Frigid temperatures are coming to the Philadelphia area (and the rest of the East Coast) tonight through Wednesday morning. Here are 10 things to know about protecting yourself and your home from the cold.
1. Dress in layers: Hats, scarves and mittens will all help keep you warm. Cover your mouth to protect your lungs from the cold air.
2. Watch out for water: Hypothermia can be more likely to occur if a person gets chilled from rain, sweat or cold water.
3. Know the signs: Learn about symptoms of hypothermia and frostbite, so you know whether to seek medical attention. For frostbite, watch out for skin that has lost feeling; looks white, pale, hard or waxy; and turns red, purple or blue as it thaws. Frostbitten tissue may also feel tingling, burning and pain as it thaws. Warning signs of hypothermia include shivering, exhaustion, confusion, memory loss, slurred speech, low energy and bright red, cold skin in infants.
4. Warm up: If you feel chilled from being out in the cold, get to warm area, put on warm, dry clothes and wrap yourself in a blanket and drink warm non-alcoholic and non-caffeinated beverages.
5. Heat safely: Inspect your heating equipment regularly and make sure it's working properly. Keep flammable items at least three feet away from heat sources.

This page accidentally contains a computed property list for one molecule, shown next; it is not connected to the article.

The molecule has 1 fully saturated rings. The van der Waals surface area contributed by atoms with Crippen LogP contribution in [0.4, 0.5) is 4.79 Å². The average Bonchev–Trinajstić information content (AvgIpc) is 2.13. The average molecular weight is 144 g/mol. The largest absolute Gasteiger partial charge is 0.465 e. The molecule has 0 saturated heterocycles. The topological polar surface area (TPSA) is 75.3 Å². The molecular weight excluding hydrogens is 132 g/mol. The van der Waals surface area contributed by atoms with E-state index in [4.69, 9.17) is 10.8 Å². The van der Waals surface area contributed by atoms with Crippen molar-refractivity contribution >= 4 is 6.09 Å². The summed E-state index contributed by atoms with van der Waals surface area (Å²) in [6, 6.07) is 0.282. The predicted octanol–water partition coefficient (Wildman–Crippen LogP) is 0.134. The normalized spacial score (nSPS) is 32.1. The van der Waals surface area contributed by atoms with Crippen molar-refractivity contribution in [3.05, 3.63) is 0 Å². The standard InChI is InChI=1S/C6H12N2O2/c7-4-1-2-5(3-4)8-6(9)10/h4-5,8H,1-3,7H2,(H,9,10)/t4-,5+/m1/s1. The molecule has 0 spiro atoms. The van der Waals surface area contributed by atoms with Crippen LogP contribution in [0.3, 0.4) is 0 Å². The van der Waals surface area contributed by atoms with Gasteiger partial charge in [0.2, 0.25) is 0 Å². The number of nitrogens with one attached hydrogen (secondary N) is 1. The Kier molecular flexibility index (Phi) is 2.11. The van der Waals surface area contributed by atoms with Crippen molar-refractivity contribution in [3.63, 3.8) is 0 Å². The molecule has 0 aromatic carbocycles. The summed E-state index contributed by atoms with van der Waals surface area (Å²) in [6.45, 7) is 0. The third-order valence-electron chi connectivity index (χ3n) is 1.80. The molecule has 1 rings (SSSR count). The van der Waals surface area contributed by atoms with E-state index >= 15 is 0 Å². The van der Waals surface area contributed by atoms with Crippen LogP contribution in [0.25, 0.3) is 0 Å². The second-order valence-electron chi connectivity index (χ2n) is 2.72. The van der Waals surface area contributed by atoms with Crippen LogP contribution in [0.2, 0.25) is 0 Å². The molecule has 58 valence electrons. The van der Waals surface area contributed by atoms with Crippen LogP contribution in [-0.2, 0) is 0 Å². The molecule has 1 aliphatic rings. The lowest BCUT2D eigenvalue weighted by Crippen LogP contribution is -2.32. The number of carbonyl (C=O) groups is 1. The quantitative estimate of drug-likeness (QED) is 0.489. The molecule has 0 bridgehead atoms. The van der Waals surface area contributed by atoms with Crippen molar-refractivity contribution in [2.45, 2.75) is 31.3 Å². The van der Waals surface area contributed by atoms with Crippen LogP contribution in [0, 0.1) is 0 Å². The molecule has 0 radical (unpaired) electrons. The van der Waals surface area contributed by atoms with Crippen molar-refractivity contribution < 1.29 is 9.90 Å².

6. Space heater caution: If you're using a space heater, make sure it has a label listing a recognized testing laboratory, and pick a model that will automatically turn off if it tips over.
7. Use the right heat sources: Don't use an oven or stove burner to heat your home, or use a space heater to dry clothing.
8. Don't overload sockets: Plug just one heat-producing applicance into an electrical outlet at a time, and don't connect heat appliances to power strips.
9. Prevent carbon monoxide poisoning: Install and maintain carbon monoxide alarms.
10. Prevent, fix frozen pipes: Run water, even just a trickle, to help keep pipes from freezing. If you need to thaw a frozen pipe, use hot water or device specifically made for thawing pipes. Do not use a blow torch or other open flame.
Sources: Philadelphia Office of Emergency Management, Federal Emergency Management Agency, Philadelphia Fire Department, Centers for Disease Control and Prevention, Red Cross